A fascinating new book is out entitled Home Grown: Marijuana and the Origins of Mexico’s War on Drugs by Isaac Campos. In it, he traces the history of cannabis in Mexico as the Spanish Conquistadors brought the useful fiber crop to the New World in the 16th century. East Bay Express reviews the book and touches on a subject I’ve written about – the word “marijuana”:
But let’s start with the word “marijuana.” Marijuana came to the New World as “cannabis,” whose strong fibers held together the Spanish Armada in the form of ropes and sails. The Spanish crown ordered that the pivotal commodity be farmed in the New World. Conquistadors didn’t particularly excel at farming it in Mexico, but the psychoactive weed found a home in the kits of indigenous doctors, who were world-class herbalists.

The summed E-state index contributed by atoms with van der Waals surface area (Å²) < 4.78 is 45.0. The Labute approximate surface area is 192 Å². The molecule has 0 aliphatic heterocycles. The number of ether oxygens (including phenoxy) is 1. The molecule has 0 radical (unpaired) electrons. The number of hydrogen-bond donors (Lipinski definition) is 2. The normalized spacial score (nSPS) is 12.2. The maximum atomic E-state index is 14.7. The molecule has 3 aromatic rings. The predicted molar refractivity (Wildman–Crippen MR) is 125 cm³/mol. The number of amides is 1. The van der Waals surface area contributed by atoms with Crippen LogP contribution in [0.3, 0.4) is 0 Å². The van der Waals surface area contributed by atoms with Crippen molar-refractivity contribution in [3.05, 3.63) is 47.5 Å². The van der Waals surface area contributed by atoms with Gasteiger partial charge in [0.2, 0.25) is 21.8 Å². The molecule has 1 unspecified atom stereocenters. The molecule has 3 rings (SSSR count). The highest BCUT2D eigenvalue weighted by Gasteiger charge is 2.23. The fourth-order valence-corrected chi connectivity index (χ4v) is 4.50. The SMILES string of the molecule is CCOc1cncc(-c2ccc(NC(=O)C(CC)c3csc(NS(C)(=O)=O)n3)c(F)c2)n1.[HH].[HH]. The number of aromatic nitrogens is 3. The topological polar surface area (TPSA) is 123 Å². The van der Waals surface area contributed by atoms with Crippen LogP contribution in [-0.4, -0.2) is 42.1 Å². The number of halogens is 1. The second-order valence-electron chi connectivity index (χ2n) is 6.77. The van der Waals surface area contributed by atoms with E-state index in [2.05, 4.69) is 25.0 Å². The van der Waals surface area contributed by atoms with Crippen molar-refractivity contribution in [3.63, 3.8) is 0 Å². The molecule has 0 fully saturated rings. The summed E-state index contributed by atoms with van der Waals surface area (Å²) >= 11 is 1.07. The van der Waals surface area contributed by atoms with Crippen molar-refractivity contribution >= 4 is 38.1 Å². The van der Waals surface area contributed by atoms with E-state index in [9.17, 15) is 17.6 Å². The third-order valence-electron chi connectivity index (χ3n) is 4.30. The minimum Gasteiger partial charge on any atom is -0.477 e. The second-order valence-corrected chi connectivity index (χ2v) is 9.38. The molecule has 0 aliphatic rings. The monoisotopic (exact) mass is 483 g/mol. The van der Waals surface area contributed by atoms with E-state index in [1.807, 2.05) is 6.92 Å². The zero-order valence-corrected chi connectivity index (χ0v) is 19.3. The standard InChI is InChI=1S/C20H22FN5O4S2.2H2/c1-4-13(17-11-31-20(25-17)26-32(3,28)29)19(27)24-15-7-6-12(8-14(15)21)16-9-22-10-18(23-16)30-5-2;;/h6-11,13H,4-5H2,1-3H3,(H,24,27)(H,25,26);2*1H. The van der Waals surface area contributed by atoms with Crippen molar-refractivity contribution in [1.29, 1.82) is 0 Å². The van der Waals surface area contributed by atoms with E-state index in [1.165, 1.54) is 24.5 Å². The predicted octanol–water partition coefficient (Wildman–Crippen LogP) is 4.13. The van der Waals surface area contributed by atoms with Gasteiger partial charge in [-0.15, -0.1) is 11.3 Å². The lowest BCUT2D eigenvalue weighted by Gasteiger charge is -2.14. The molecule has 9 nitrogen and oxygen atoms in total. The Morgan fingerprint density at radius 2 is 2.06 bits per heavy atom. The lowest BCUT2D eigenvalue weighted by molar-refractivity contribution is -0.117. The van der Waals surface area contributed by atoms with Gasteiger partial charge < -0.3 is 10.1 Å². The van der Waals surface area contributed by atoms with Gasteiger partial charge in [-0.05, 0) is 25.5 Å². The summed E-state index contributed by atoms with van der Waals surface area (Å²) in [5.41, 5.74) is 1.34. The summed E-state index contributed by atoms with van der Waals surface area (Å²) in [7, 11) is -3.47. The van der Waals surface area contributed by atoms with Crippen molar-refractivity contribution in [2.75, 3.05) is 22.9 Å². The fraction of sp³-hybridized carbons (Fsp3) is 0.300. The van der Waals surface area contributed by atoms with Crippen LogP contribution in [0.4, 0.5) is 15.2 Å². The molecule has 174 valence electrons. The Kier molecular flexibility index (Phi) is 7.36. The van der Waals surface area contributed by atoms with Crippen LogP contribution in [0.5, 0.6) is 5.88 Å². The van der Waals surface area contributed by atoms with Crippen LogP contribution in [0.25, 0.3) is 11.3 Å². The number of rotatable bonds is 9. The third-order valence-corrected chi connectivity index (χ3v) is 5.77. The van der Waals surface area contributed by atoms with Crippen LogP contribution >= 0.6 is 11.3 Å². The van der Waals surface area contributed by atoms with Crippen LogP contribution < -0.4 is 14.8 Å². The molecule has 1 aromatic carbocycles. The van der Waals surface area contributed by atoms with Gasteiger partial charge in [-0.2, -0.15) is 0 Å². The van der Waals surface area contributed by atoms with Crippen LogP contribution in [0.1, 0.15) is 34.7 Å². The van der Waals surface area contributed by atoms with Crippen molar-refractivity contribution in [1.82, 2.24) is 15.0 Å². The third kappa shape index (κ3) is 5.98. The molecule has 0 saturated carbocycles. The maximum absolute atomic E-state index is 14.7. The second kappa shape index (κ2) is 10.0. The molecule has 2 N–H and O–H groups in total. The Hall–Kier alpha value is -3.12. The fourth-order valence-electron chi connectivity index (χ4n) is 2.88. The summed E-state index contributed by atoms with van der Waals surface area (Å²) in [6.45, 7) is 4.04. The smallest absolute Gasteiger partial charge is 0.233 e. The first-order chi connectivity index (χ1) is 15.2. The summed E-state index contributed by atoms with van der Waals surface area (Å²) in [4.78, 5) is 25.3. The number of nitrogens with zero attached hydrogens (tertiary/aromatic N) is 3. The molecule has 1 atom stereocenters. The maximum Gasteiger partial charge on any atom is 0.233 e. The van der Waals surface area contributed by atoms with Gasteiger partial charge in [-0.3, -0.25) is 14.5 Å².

Much like the Spanish, the natives of Mexico assumed religion and medicine were one and the same. Theology was biology, and the natives named powerful healing plants after the gods they worshiped. When new plants and new gods showed up, Campos’ theory is that they kept doing what they always did.
Cannabis became “mari-huana,” uniting the name of Mary, the mother of Jesus, with an indigenous word for “property” or “stuff” — huana. The Spanish’s cannabis became the natives’ “Mary’s stuff,” or “Mary’s weed,” Campos theorizes, but no one truly knows.
From the Old World Jews first naming of the plant as kaneh bosm to the New World Christians renaming it mari huana, you’d think this allegedly Judeo-Christian nation would promote and revere cannabis, huh?